Types of Manju: Traditional Japanese Bean Paste Filled Buns

Do you like Japanese sweets? If your answer is yes, there is a traditional Japanese confection you should know. What I want you to know here is about the Japanese confection called “Manju (饅頭)”.

Manju (饅頭)

Kokuto Manju or Cha Manju

Manju usually refers to Japanese steamed buns typically filled with a sweet bean paste. The most common filling for Manju buns is sweetened Azuki red bean paste called “Anko (餡子)“, but besides this, various fillings, such as custard cream or cheese cream, are used in Manju.

History

The origin of Manju dates back to at least the middle of the 14th century, when the original Manju bun was introduced from China and is said to have been served at the tea ceremony of Zen Buddhism.

Although the original Chinese-style steamed bun was stuffed with meat, Japanese people in those days came to make their own steamed buns using sweet red bean paste, instead of meat, because Japanese Zen priests couldn’t eat meat. That ancient steamed bun is the original form of the present Manju.

Types

Momiji Manju

In modern times, there are many variations of Manju buns available in Japan, which are classified into several types based on the variety of dough, including the following 7 major types.

Types of Buns Main Ingredients Representative Manju
Cha-Manju (茶饅頭) The dough is made from wheat flour, brown sugar, and baking soda Onsen Manju (温泉饅頭), Kokuto Manju (黒糖饅頭)
Jouyo-Manju (薯蕷饅頭) The dough is made from rice flour using the stickiness of grated yam Kouhaku Manju (紅白饅頭)
Sake-Manju (酒饅頭) The dough is made from wheat flour, fermented with yeast mash
Yaki-Manju (焼饅頭) The dough is a kind of Castella sponge cake. Baked ones

Momiji Manju (もみじ饅頭), Kuri Manju (栗饅頭)

Soda-Manju (ソーダ饅頭) The dough is made from wheat flour, leavened with baking soda

Miso-Manju (味噌饅頭) The dough is made from wheat flour, kneaded with Miso soybean paste, and steamed Minobu Manju (身延饅頭)
Kuzu-Manju (葛饅頭) Jelly-like Manju made from Kudzu arrowroot powder Mizu Manju (水饅頭)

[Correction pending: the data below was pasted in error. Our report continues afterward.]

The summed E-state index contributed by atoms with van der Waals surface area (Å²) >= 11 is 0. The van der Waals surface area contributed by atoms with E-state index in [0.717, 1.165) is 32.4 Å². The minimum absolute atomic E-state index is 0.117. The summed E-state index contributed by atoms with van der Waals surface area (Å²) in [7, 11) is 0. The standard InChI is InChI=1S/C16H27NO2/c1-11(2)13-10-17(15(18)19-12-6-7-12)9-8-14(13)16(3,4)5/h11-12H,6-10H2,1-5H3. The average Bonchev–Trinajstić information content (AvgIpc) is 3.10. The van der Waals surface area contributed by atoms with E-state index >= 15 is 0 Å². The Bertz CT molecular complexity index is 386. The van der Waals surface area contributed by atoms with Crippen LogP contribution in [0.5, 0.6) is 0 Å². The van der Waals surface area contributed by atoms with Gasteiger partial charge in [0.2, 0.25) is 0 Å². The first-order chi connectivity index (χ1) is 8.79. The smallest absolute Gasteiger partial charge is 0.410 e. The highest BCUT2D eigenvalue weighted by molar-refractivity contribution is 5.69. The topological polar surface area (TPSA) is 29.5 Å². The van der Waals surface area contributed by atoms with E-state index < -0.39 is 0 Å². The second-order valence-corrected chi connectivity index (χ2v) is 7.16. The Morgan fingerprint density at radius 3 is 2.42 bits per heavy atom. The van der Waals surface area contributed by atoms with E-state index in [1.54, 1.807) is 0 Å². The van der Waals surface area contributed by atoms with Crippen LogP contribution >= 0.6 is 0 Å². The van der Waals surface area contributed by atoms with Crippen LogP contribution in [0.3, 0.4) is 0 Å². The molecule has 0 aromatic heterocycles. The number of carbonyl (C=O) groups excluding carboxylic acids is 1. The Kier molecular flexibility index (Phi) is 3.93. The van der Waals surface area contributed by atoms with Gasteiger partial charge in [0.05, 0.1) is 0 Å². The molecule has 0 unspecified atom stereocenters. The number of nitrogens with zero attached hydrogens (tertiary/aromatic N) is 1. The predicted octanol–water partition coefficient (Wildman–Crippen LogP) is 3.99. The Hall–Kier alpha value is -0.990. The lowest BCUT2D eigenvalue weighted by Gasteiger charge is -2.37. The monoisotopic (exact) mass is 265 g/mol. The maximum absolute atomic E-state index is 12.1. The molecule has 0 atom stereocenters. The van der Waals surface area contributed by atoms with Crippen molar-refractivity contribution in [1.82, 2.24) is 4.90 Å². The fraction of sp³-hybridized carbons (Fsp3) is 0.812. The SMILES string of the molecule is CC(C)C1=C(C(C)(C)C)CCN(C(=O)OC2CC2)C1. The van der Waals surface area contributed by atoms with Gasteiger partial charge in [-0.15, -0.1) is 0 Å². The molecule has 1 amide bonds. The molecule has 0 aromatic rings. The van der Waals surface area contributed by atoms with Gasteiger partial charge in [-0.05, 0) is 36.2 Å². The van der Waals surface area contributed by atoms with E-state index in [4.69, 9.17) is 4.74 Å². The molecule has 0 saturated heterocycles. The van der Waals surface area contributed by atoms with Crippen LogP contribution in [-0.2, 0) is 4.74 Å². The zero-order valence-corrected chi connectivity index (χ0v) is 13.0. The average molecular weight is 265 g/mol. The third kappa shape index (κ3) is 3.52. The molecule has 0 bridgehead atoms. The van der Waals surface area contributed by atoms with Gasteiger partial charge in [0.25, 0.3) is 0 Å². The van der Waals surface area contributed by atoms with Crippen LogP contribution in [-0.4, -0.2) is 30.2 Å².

Representative Varieties 

Last, here are 4 representative Manju varieties with which we Japanese are most familiar in our daily lives.

Onsen Manju (温泉饅頭)

Onsen Manju

Generally, Onsen Manju refers to the Cha-Manju buns sold at Japanese hot spring “Onsen (温泉)” resorts. When Japanese go on a hot spring trip, many of us buy Onsen Manju as a souvenir.

Kouhaku Manju (紅白饅頭)

Kouhaku Manju

Kouhaku Manju is the pair of red and white Jouyo-Manju steamed buns. We usually have it during celebration times, because the color combination of red and white, Kouhaku is considered to be a lucky charm in Japan.

Momiji Manju (もみじ饅頭)

Momiji Manju

Momiji Manju is the baked Yaki-Manju cake shaped like a maple leaf as “Momiji (もみじ)” means “Maple” in Japanese.

Kuri Manju (栗饅頭)

Kuri Manju

Kuri Manju is the baked Yaki-Manju cake where egg yolk is brushed on the top surface in order to bring out a chestnut-like color, and its filling often contains chestnuts as “Kuri (栗)” means “Chestnut” in Japanese.


(Reference Page : Wikipedia 饅頭 )

Tomo

Hi, I'm Tomo, a Japanese blogger living in Niigata Prefecture, Japan. For the purpose of enriching your life, I would like to introduce things about Japan on this blog, especially unique Japanese products, cooking recipes, cultures, and facts and trivia.

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